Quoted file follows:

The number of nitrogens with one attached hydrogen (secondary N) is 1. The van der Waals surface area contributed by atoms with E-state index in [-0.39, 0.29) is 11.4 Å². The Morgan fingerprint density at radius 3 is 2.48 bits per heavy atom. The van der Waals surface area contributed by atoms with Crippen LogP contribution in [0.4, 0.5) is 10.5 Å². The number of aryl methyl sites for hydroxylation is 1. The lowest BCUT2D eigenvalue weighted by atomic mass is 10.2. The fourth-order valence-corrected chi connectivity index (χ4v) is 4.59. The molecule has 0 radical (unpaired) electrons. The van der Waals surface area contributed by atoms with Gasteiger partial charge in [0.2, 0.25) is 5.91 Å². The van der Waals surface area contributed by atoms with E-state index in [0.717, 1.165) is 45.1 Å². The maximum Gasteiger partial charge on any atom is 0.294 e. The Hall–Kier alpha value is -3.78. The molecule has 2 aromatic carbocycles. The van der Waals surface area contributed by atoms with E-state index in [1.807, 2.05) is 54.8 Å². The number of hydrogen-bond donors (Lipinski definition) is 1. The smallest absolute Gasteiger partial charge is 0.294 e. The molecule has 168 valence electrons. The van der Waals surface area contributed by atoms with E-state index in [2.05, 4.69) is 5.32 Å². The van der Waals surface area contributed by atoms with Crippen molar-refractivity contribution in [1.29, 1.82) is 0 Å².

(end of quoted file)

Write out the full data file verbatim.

The number of nitrogens with one attached hydrogen (secondary N) is 1. The van der Waals surface area contributed by atoms with E-state index in [-0.39, 0.29) is 11.4 Å². The Morgan fingerprint density at radius 3 is 2.48 bits per heavy atom. The van der Waals surface area contributed by atoms with Crippen LogP contribution in [0.4, 0.5) is 10.5 Å². The number of aryl methyl sites for hydroxylation is 1. The lowest BCUT2D eigenvalue weighted by atomic mass is 10.2. The fourth-order valence-corrected chi connectivity index (χ4v) is 4.59. The molecule has 0 radical (unpaired) electrons. The van der Waals surface area contributed by atoms with Gasteiger partial charge in [0.2, 0.25) is 5.91 Å². The van der Waals surface area contributed by atoms with E-state index in [0.717, 1.165) is 45.1 Å². The maximum Gasteiger partial charge on any atom is 0.294 e. The Hall–Kier alpha value is -3.78. The molecule has 2 aromatic carbocycles. The van der Waals surface area contributed by atoms with E-state index in [1.807, 2.05) is 54.8 Å². The number of hydrogen-bond donors (Lipinski definition) is 1. The smallest absolute Gasteiger partial charge is 0.294 e. The molecule has 168 valence electrons. The van der Waals surface area contributed by atoms with E-state index in [2.05, 4.69) is 5.32 Å². The van der Waals surface area contributed by atoms with Crippen molar-refractivity contribution in [1.29, 1.82) is 0 Å².